The opening shots of a deserted New York in I am Legend are simply stunning. The buildings, trees and scattered debris look admirably sharp with superb edge definition, and you can pick out even the subtlest background detail (including the release date on the cheeky Batman/Superman movie poster). The system's colour handling capabilities are equally impressive, offering richly saturated yet realistic tones.
And when the tranquillity is shattered by Will Smith's car racing round the streets, the system's excellent picture processing tracks the movement of the car and keeps up with frenetic camera work without showing any signs of artefacts. That said, it's worth pointing out that its picture quality isn't quite up to the same standard as the Panasonic SC-BT100, which uses the outstanding UniPhier chip to deliver slightly sharper images.
Upscaled 1080p DVD images can't match true hi-def in the detail stakes but the HT-BD2 comes fairly close, offering bold and artefact-free pictures that will give your SD collection a new lease of life.
While the HT-BD2 is sonically impressive, we weren't exactly blown away by it. I Am Legend's 5.1-channel Dolby True HD track certainly sounds dynamic and detailed, but the overall tone is a little too bright for us to fall in love with it completely, making loud, sudden sound effects grate rather than excite. And although the active subwoofer's bass output is well rounded, avoiding the boomy quality of the SC-BT100's passive bass-box, it doesn't quite go deep or loud enough (even with its volume dial cracked up high), leaving those crunching zombie-packed action scenes sounding a little anaemic.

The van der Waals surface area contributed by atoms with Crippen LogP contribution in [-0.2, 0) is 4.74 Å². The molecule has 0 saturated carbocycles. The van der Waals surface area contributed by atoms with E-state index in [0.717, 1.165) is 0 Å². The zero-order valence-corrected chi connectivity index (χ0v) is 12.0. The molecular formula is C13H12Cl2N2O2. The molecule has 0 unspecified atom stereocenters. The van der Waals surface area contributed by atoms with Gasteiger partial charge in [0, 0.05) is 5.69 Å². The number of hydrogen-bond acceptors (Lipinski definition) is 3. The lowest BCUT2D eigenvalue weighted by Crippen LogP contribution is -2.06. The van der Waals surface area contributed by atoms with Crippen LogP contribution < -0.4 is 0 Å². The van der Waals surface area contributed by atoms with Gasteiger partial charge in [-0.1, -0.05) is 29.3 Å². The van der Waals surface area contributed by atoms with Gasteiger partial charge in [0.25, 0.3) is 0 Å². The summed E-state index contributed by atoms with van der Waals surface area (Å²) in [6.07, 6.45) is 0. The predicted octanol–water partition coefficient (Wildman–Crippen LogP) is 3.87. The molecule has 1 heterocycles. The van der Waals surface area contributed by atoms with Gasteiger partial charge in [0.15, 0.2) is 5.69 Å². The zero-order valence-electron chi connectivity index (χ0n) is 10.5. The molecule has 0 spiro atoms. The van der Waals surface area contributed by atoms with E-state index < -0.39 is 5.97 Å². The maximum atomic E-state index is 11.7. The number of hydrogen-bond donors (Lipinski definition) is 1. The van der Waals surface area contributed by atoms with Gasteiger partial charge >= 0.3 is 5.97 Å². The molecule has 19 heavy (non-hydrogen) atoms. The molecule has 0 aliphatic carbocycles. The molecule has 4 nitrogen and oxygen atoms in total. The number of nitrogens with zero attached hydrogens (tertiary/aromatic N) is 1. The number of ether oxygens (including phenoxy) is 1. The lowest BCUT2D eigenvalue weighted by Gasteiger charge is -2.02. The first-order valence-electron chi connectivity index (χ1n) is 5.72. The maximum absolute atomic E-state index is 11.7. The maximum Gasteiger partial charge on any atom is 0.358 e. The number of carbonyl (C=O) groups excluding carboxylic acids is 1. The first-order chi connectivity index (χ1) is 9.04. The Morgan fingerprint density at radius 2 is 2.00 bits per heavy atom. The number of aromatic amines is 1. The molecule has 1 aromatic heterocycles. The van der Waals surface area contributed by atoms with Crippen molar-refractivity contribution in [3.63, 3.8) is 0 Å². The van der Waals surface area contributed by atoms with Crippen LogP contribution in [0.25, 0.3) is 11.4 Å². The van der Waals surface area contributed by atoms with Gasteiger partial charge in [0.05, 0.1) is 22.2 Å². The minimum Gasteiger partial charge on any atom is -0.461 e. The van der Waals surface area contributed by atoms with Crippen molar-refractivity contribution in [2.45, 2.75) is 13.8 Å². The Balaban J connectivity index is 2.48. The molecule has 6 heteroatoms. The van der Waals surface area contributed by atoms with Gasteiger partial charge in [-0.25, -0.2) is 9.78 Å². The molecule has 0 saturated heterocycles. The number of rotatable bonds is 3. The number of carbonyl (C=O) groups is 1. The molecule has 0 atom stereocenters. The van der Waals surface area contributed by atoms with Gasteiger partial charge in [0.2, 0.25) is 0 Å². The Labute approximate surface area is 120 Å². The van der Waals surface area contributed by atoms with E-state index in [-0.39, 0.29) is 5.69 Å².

But on the plus side the surround back channels are put to good use with 5.1-channel soundtracks thanks to Pro Logic IIx, which fills out the gaps in the soundstage and make the listening experience more involving. And with true 7.1 material, the effect is mesmerising - surround effects sweep all the way round you and pull you deeper into the action. Yes, the sonic shortcomings can still be heard but with eight discreet channels buzzing round the room you're too involved to care.
CD playback is more than acceptable, offering a detailed, rhythmic sound that's marred slightly by the afore-mentioned 'brightness' but otherwise it's fine.
With a Blu-ray player and full 7.1-channel sound system crammed into a single package, the HT-BD2 offers better value for money than its main competitor, the Panasonic SC-BT100. What's more, its picture quality is superb and it looks gorgeous.
But our positive impressions are spoiled by the lacklustre movie sound quality and Profile 1.0 spec, which make the Profile 1.1 Panasonic seem more attractive, provided you can afford to fork out for the extra rears. But if you're not fussed about picture-in-picture and simply want a good-value, hassle-free system with 7.1-channel sound from the box, then the Samsung is probably your best bet.